2007-01-18 / Front Page

Residents asked to help find E.B.'s biggest trees


Staff Writer

EAST BRUNSWICK - Who says older isn't better? When it comes to being the biggest tree in town, age will be a key factor.

Trees, most of them anyway, have been able to withstand the onslaught of highways and modern development, and the East Brunswick Environmental Commission wants to shed some light on what can be considered the township's oldest living residents.

The commission is holding a Big Tree contest this winter and through the spring in an effort to determine the biggest ones in the township.

"There is something really special about big trees and in many ways they are a wonderful link to the past," commission member David Moskowitz said. "This contest will allow us to find the oldest living members of our community, many who have witnessed the wonderful history of our town."

Those entering should measure the tree's circumference at 4.5 feet up from the ground. Tree height is not a factor in the contest, because it is not a standard in measuring trees.

"A great way to measure the circumference is to circle the tree with a piece of string and then measure the string," he said.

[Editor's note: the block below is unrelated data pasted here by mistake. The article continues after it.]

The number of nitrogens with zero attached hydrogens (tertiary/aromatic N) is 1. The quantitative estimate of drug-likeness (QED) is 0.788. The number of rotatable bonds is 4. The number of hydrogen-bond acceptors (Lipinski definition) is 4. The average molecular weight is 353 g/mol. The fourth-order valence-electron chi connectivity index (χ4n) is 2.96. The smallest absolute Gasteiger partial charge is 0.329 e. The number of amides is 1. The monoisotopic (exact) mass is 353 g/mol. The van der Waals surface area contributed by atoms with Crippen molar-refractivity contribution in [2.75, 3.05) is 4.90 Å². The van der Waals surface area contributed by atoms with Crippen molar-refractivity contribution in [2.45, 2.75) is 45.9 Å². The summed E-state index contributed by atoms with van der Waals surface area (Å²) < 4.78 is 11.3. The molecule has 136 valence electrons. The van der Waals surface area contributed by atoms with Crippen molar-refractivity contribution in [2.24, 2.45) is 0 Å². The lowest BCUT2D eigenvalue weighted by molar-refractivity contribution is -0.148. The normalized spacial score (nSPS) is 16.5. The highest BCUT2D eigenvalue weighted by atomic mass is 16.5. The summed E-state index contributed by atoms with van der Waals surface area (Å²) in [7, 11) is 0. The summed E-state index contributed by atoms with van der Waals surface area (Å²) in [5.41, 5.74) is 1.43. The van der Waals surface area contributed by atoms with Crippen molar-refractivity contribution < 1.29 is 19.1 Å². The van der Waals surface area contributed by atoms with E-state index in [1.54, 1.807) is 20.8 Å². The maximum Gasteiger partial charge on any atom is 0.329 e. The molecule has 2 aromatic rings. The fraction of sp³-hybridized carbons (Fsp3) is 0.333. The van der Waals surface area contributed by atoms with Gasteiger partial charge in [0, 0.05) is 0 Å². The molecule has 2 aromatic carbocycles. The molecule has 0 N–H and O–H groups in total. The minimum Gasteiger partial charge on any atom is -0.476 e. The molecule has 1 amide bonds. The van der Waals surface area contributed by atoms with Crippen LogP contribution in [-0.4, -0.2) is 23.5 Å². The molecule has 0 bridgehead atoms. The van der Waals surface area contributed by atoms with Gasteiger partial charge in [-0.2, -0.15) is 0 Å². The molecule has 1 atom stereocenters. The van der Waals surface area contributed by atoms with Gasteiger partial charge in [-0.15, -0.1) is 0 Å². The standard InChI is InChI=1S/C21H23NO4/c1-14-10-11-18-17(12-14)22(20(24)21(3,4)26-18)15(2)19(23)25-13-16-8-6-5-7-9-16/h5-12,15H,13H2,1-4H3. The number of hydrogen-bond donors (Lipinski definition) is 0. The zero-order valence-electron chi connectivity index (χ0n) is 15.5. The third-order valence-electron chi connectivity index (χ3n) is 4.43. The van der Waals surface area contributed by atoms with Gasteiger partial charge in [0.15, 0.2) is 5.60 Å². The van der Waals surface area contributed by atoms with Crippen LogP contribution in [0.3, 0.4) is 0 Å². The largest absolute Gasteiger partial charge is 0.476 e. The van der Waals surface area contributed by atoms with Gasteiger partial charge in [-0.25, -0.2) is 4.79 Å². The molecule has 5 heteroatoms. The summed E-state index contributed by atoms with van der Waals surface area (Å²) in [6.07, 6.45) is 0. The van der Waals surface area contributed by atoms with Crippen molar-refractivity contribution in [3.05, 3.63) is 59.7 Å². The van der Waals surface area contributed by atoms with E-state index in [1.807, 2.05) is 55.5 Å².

The commission wants to determine the largest tree in each species.

"We may have 30 different species," Moskowitz said.

The contest is open to anyone, and five awards will be given out. Of the largest from each species, five will be randomly selected for the prizes, which will be a copy of the Peterson Field Guide Series' "A Field Guide to the Trees."

Moskowitz said that, not surprisingly, the largest trees tend to be the older ones. Some of the larger oak trees in town are between 200 and 300 years old, he said.

"They will be the oldest living things in the township, much older than any structure," he said, adding that the old trees are really historic treasures, and they offer a habitat that younger trees cannot.

"Winter is the perfect time to search for big trees, as they stand out now that the leaves have fallen," he said. "Great places to look are in cemeteries, tree lines on farms, around historic houses and in parks."

He cautioned, however, that anyone taking part be respectful of private property and not enter such places without first getting the owner's consent.

The commission will help identify the trees and will post updates on its Web site as entries come in, he said.

Entries should be made to the commission at its Web site - - njnaturenotes.com. Entries should include a photograph as well as the location of the tree.

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